Branchial Cleft Cyst


What is a branchial cleft cyst?

Branchial cleft cysts are small fluid-filled sacs that may look like lumps under your skin on the side of your neck. Healthcare providers may refer to branchial cleft cysts as pharyngeal cleft cysts or as a type of neck mass.

These cysts are congenital, meaning they’re present at birth. Branchial cleft cysts appear at any age, but children are more likely than adults to be diagnosed with them. People can develop noticeable branchial cleft cysts later in life. This usually happens when the cysts are infected.

Branchial cleft cysts are benign, but healthcare providers may recommend surgery to remove the cyst to prevent or treat infections or recurrent (returning) swelling.

How rare is a branchial cleft cyst?

Healthcare providers aren’t sure if branchial cleft cysts are rare or common. That’s because not all branchial cleft cysts cause problems. That said, branchial cleft cysts are one of the most common forms of neck masses or lumps, especially in children.

Symptoms and Causes

What causes a branchial cleft cyst?

Branchial cleft cysts happen during gestation, as your body is building the foundation for your head and neck structure, including your larynx (voice box), your mandible (upper jaw) and your hyoid bone, which supports your tongue.

Here’s how that process works:

  • Neural crest cells, which develop tissues, gather in the area of your head and neck to create what’s called your branchial apparatus.
  • Your branchial apparatus becomes cartilage, bone, blood vessels and the muscles in your head and neck.
  • Your branchial apparatus has ridges of tissue (arches) and in-foldings of tissue (clefts) that are responsible for developing certain parts of your head and neck. All told, there are six arches and five clefts.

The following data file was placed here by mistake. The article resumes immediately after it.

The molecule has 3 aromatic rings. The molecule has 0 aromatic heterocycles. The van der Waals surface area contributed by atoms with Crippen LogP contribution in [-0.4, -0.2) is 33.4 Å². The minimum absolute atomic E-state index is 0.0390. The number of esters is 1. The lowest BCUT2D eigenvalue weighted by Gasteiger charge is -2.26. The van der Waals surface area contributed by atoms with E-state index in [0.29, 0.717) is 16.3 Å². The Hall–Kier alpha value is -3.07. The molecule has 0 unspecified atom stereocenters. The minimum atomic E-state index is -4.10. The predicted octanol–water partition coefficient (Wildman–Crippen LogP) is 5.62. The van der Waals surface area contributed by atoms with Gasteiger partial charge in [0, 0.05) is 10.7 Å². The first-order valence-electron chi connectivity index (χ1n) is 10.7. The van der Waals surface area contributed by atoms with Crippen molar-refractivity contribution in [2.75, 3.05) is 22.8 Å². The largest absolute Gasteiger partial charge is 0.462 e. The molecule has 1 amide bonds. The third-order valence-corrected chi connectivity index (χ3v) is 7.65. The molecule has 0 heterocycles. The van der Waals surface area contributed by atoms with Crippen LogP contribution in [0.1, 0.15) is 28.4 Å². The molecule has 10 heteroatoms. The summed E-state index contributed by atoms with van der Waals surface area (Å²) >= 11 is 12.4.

• Branchial cleft cysts happen when branchial arches don’t fuse, or grow together. Think of these arches as hamburger patties on a plate. Your body needs to compress these patties to make one larger patty. When spaces are left between the patties, branchial anomalies, including branchial cleft cysts, fistula and sinuses, develop.

What are the branchial cleft cyst types?

Healthcare providers categorize branchial cleft cysts by the arch and cleft. Here is information about those types:

Branchial cleft cyst typeIncidenceLocation and impact
First branchial cleft cystFirst branchial cleft cysts make up approximately 5% to 25% of all branchial cleft anomalies. There are two first cleft cyst sub-types.First branchial cleft cysts are located between your ear and the submandibular area. That’s the area between your lower jaw and your hyoid bone. Your hyoid bone supports your tongue. First branchial cleft cysts can affect your middle or external ear.
Second branchial cleft cystThis is the most common branchial cleft cyst, representing approximately 40% to 95% of branchial anomalies.These cysts usually appear under the skin of your neck muscle. People often notice second branchial cleft cysts when they develop upper respiratory infections. You can have second branchial cleft cysts on both sides of your neck.
Third/fourth branchial cleft cystsThese cysts are rare.They’re usually found under your skin on the left side of your neck or at the bottom of your neck near your collarbone. These cysts can affect your thyroid gland.

What are branchial cleft cyst symptoms?

Many branchial cleft cysts don’t have symptoms. That’s why healthcare providers can’t say if these cysts are common. But when branchial cysts do cause problems, some symptoms you might notice include:

  • A painless lump or swollen area under the skin of your neck that appears when you have upper respiratory infections. The lump may be larger at the start of your infection and then shrink as you get better.